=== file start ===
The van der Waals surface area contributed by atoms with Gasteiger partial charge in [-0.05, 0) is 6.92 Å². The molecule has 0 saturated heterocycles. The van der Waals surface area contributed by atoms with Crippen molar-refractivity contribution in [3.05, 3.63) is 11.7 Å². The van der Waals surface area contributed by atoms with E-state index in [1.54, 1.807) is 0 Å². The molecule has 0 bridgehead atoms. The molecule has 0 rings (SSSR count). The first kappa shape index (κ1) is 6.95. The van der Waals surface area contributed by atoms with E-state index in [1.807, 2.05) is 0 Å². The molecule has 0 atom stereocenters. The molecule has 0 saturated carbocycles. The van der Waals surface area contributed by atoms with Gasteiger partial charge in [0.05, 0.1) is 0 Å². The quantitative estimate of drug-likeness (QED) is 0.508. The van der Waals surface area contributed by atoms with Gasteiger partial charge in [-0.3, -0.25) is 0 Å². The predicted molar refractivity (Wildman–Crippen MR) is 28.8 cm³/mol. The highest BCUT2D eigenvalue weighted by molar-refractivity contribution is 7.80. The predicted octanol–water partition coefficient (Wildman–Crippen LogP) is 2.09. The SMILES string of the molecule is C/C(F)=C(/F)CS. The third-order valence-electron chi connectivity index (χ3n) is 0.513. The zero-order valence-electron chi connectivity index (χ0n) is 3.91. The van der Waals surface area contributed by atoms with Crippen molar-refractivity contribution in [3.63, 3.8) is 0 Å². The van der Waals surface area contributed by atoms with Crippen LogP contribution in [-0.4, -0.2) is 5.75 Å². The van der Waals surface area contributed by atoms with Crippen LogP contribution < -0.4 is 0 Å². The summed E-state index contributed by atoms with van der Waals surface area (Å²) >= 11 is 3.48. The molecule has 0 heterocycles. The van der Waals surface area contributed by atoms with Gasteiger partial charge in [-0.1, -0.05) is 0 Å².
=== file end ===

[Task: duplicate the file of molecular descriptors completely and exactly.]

The van der Waals surface area contributed by atoms with Gasteiger partial charge in [-0.05, 0) is 6.92 Å². The molecule has 0 saturated heterocycles. The van der Waals surface area contributed by atoms with Crippen molar-refractivity contribution in [3.05, 3.63) is 11.7 Å². The van der Waals surface area contributed by atoms with E-state index in [1.54, 1.807) is 0 Å². The molecule has 0 bridgehead atoms. The molecule has 0 rings (SSSR count). The first kappa shape index (κ1) is 6.95. The van der Waals surface area contributed by atoms with E-state index in [1.807, 2.05) is 0 Å². The molecule has 0 atom stereocenters. The molecule has 0 saturated carbocycles. The van der Waals surface area contributed by atoms with Gasteiger partial charge in [0.05, 0.1) is 0 Å². The quantitative estimate of drug-likeness (QED) is 0.508. The van der Waals surface area contributed by atoms with Gasteiger partial charge in [-0.3, -0.25) is 0 Å². The predicted molar refractivity (Wildman–Crippen MR) is 28.8 cm³/mol. The highest BCUT2D eigenvalue weighted by molar-refractivity contribution is 7.80. The predicted octanol–water partition coefficient (Wildman–Crippen LogP) is 2.09. The SMILES string of the molecule is C/C(F)=C(/F)CS. The third-order valence-electron chi connectivity index (χ3n) is 0.513. The zero-order valence-electron chi connectivity index (χ0n) is 3.91. The van der Waals surface area contributed by atoms with Crippen molar-refractivity contribution in [3.63, 3.8) is 0 Å². The van der Waals surface area contributed by atoms with Crippen LogP contribution in [-0.4, -0.2) is 5.75 Å². The van der Waals surface area contributed by atoms with Crippen LogP contribution < -0.4 is 0 Å². The summed E-state index contributed by atoms with van der Waals surface area (Å²) >= 11 is 3.48. The molecule has 0 heterocycles. The van der Waals surface area contributed by atoms with Gasteiger partial charge in [-0.1, -0.05) is 0 Å².